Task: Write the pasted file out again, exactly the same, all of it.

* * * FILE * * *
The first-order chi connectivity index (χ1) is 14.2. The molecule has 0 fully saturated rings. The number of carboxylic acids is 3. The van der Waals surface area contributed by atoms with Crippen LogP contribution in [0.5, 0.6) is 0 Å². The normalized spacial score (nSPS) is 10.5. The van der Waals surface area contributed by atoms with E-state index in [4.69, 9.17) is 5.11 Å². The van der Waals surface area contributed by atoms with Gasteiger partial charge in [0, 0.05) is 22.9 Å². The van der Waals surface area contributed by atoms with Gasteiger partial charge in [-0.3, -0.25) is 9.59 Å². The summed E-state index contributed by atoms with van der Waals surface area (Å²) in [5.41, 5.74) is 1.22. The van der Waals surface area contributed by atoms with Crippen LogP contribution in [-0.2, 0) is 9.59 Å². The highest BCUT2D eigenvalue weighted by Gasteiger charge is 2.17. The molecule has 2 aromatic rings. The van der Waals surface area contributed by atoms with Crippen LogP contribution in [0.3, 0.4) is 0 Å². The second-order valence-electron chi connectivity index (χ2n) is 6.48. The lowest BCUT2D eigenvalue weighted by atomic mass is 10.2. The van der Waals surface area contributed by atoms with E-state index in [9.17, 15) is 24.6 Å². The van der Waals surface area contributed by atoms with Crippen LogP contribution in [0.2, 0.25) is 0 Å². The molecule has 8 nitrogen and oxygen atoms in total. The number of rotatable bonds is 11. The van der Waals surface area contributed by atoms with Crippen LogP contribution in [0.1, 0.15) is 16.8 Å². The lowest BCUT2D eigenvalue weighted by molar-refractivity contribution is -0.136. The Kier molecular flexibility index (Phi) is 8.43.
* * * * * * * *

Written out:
The first-order chi connectivity index (χ1) is 14.2. The molecule has 0 fully saturated rings. The number of carboxylic acids is 3. The van der Waals surface area contributed by atoms with Crippen LogP contribution in [0.5, 0.6) is 0 Å². The normalized spacial score (nSPS) is 10.5. The van der Waals surface area contributed by atoms with E-state index in [4.69, 9.17) is 5.11 Å². The van der Waals surface area contributed by atoms with Gasteiger partial charge in [0, 0.05) is 22.9 Å². The van der Waals surface area contributed by atoms with Gasteiger partial charge in [-0.3, -0.25) is 9.59 Å². The summed E-state index contributed by atoms with van der Waals surface area (Å²) in [5.41, 5.74) is 1.22. The van der Waals surface area contributed by atoms with Crippen LogP contribution in [-0.2, 0) is 9.59 Å². The highest BCUT2D eigenvalue weighted by Gasteiger charge is 2.17. The molecule has 2 aromatic rings. The van der Waals surface area contributed by atoms with Crippen LogP contribution in [0.3, 0.4) is 0 Å². The second-order valence-electron chi connectivity index (χ2n) is 6.48. The lowest BCUT2D eigenvalue weighted by atomic mass is 10.2. The van der Waals surface area contributed by atoms with E-state index in [9.17, 15) is 24.6 Å². The van der Waals surface area contributed by atoms with Crippen LogP contribution in [0.2, 0.25) is 0 Å². The molecule has 8 nitrogen and oxygen atoms in total. The number of rotatable bonds is 11. The van der Waals surface area contributed by atoms with Crippen LogP contribution in [0.1, 0.15) is 16.8 Å². The lowest BCUT2D eigenvalue weighted by molar-refractivity contribution is -0.136. The Kier molecular flexibility index (Phi) is 8.43.